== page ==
Monday, September 29, 2008


by captainthunder


KANSAS CITY, Kan. – Dodge Motorsports debuted its new NASCAR Sprint Cup engine Sunday in the No. 2 Penske Racing entry of Kurt Busch.

The engine, known as an R6P8, was difficult to assess, though, as Busch endured handling problems throughout Sunday's Camping World RV 400 at Kansas Speedway.

Mike Delahanty, senior manager of Dodge Motorsports, said that the teams have been working with the new engine over the course of this season, first in the shop, then at midweek tests and now in a race.

"It’s the normal evolution, not just [of] an engine, of any type of new part or technology we introduce into the sport," he said.

He said that Penske Racing has been using the model in midweek tests for several months and that the group is confident that it is ready to be tried out in race conditions. He says the other Dodge teams are also in the development phase with the model.

“Our other teams are following a parallel course with Penske," Delanhanty said following the race. "They have the R6 engines in the development phase building power and also out in the midweek test vehicles running durability laps. It’s not clear yet how soon the other teams will roll the new engine out in competition. As we’ve said in the past, it’s quiet.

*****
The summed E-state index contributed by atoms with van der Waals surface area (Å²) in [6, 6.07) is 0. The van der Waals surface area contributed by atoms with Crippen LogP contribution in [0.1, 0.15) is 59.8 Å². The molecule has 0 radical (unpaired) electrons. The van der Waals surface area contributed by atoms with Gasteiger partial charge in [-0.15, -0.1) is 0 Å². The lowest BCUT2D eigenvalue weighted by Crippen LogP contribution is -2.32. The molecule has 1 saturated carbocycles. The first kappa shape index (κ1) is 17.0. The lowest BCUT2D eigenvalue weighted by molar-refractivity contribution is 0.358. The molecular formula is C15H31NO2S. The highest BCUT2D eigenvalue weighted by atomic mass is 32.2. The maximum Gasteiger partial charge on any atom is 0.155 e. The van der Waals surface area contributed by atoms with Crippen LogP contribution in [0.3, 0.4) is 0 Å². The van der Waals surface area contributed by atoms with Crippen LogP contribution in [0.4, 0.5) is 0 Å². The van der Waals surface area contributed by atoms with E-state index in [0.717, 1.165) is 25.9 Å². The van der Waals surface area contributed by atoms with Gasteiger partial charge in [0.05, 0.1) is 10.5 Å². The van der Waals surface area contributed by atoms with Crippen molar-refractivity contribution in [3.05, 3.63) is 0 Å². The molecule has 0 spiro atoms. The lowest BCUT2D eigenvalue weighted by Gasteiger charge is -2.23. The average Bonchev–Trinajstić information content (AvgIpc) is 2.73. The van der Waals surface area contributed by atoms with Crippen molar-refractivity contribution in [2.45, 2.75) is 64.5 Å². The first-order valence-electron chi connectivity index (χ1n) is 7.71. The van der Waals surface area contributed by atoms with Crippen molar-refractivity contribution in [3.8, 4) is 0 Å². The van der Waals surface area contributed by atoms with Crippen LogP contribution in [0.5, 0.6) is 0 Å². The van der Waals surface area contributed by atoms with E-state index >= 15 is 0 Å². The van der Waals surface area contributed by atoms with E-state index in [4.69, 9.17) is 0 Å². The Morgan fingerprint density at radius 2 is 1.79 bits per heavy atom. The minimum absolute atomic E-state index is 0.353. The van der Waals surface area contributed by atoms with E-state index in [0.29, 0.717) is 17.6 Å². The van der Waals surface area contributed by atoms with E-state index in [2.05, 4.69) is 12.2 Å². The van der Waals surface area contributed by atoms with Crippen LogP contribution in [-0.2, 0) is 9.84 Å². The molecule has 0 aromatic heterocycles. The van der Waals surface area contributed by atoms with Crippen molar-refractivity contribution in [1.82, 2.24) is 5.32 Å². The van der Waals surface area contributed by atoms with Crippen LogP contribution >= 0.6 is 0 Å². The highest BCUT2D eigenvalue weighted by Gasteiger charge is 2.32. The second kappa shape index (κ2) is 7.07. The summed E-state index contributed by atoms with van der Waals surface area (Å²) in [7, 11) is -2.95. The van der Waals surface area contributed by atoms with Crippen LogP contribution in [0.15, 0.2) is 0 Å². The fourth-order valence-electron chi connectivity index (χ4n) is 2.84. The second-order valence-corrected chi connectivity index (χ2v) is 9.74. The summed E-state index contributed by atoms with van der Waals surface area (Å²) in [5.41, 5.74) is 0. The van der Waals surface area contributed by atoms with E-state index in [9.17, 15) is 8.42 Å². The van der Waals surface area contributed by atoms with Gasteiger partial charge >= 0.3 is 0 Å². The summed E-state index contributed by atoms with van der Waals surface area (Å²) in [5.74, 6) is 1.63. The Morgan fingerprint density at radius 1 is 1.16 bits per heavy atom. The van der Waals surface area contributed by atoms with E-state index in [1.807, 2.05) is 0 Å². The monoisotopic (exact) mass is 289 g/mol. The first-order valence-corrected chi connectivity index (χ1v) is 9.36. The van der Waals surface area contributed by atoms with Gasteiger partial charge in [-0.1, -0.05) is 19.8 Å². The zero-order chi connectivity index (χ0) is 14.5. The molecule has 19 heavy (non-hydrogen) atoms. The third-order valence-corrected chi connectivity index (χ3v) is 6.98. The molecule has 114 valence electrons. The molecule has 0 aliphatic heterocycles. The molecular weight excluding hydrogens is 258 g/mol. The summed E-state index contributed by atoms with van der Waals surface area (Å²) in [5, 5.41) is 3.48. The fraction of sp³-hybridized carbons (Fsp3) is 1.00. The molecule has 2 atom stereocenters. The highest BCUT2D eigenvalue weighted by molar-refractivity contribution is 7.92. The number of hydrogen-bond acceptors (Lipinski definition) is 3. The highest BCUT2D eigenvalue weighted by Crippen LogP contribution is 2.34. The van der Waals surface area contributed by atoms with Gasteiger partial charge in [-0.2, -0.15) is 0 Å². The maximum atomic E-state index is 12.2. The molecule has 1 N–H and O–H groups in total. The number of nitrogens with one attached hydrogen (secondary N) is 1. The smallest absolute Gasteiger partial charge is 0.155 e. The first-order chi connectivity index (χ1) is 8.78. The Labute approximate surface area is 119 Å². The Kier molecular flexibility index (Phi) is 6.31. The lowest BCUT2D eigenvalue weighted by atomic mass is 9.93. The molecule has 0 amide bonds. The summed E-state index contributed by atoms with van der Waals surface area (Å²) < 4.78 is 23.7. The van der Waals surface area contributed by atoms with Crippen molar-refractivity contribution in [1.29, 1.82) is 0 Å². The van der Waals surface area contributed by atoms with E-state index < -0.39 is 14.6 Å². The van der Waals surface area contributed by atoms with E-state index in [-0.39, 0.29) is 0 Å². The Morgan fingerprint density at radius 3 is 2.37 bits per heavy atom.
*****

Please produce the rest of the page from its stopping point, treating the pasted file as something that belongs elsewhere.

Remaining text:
"That’s a good sign. It will be a period of time before the engine is fully phased in because of the number of engines required. Another factor, the R5, [which is the current engine], is a proven durable piece. The new motor is good. The current motor is still good, too.”

While Delahanty said the group was pleased with the debut, Busch said it was difficult to evaluate it since he hit the wall twice in a three-lap period as he battled the handling of the car.

Mike Nelson, Penske's vice president of operations, said that the 1.5-mile Kansas track was a good site to make the debut and that now the group can look at a variety of tracks at which to use it.

"We’ll have it in the race car at Phoenix," he said. "That will be a good short-track experience. We have Atlanta and Charlotte, a lot of different tracks coming up. We’ll see how it goes and keep moving forward. It depends on where we are at with it and how things go, but we would like to continue to run it the rest of the season.”

That will give the team a good idea of where it stands in developing the model. Despite the Penske team's struggles Sunday, crew chief Pat Tryson said that the new engine does seem to be an improvement over the manufacturer's current model.

“It seems to be an improvement and we expect it to be a good thing for us in the long run," he said. "It’s not earth shattering by any means, but we didn’t expect it to be. This is probably not the best place to tell.

"In order to get your car running good here, you don’t have a lot of rear grip so it’s hard to drive off. I think we’ll see as we go along what advantages the engine will provide.” -

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